Perturbation of cytokinin and ethylene-signalling pathways explain the strong rooting phenotype exhibited by Arabidopsis expressing the Schizosaccharomyces pombe mitotic inducer, cdc25
1 School of Biosciences, Cardiff University, Cardiff CF10 3AT, UK
2 Dipartimento di Ecologia, Università della Calabria, Arcavacata di Rende, Cosenza I-87030, Italy
3 School of Life Sciences, University of Warwick, Wellesbourne, Warwick CV35 9EF, UK
4 Institute of Science and the Environment, University of Worcester, Henwick Grove, Worcester WR2 6AJ, UK
5 Plant Phenomics Centre, Institute of Biological, Environmental and Rural Sciences, Penglais, Aberystwyth University, Ceredigion SY23 3DA, Aberystwyth, UK
6 Department of Botanical, Ecological and Geological Sciences, University of Sassari, Via Piandanna 4, Sassari 07100, Italy
7 Department of Biology, University of Antwerp, Groenenborgerlaan 171, Antwerp B-2020, Belgium
BMC Plant Biology 2012, 12:45 doi:10.1186/1471-2229-12-45Published: 27 March 2012
Entry into mitosis is regulated by cyclin dependent kinases that in turn are phosphoregulated. In most eukaryotes, phosphoregulation is through WEE1 kinase and CDC25 phosphatase. In higher plants a homologous CDC25 gene is unconfirmed and hence the mitotic inducer Schizosaccharomyces pombe (Sp) cdc25 has been used as a tool in transgenic plants to probe cell cycle function. Expression of Spcdc25 in tobacco BY-2 cells accelerates entry into mitosis and depletes cytokinins; in whole plants it stimulates lateral root production. Here we show, for the first time, that alterations to cytokinin and ethylene signaling explain the rooting phenotype elicited by Spcdc25 expression in Arabidopsis.
Expressing Spcdc25 in Arabidopsis results in increased formation of lateral and adventitious roots, a reduction of primary root width and more isodiametric cells in the root apical meristem (RAM) compared with wild type. Furthermore it stimulates root morphogenesis from hypocotyls when cultured on two way grids of increasing auxin and cytokinin concentrations. Microarray analysis of seedling roots expressing Spcdc25 reveals that expression of 167 genes is changed by > 2-fold. As well as genes related to stress responses and defence, these include 19 genes related to transcriptional regulation and signaling. Amongst these was the up-regulation of genes associated with ethylene synthesis and signaling. Seedlings expressing Spcdc25 produced 2-fold more ethylene than WT and exhibited a significant reduction in hypocotyl length both in darkness or when exposed to 10 ppm ethylene. Furthermore in Spcdc25 expressing plants, the cytokinin receptor AHK3 was down-regulated, and endogenous levels of iPA were reduced whereas endogeous IAA concentrations in the roots increased.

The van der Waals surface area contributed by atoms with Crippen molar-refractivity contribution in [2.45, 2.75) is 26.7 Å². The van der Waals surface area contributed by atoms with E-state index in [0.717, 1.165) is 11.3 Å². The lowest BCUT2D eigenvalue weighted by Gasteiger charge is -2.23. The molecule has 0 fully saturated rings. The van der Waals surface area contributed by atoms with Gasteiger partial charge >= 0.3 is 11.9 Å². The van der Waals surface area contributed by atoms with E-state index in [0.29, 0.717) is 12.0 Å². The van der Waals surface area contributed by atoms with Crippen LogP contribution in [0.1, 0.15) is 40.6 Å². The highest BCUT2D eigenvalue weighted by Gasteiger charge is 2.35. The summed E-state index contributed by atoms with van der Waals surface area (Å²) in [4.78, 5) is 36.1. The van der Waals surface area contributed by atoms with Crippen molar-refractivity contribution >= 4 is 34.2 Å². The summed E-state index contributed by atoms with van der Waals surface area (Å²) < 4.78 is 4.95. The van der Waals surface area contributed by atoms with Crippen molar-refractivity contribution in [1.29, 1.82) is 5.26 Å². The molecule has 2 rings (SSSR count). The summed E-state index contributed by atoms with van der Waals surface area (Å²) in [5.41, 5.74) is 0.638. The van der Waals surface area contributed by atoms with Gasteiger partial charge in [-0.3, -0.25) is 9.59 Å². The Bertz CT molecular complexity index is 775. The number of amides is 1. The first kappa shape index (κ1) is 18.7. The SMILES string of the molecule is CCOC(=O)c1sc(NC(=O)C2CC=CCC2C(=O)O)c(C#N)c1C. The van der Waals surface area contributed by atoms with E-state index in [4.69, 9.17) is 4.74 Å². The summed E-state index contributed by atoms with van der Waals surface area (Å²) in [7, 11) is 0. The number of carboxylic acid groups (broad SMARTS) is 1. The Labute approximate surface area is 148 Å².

We suggest that the reduction in root width and change to a more isodiametric cell phenotype in the RAM in Spcdc25 expressing plants is a response to ethylene over-production. The increased rooting phenotype in Spcdc25 expressing plants is due to an increase in the ratio of endogenous auxin to cytokinin that is known to stimulate an increased rate of lateral root production. Overall, our data reveal important cross talk between cell division and plant growth regulators leading to developmental changes.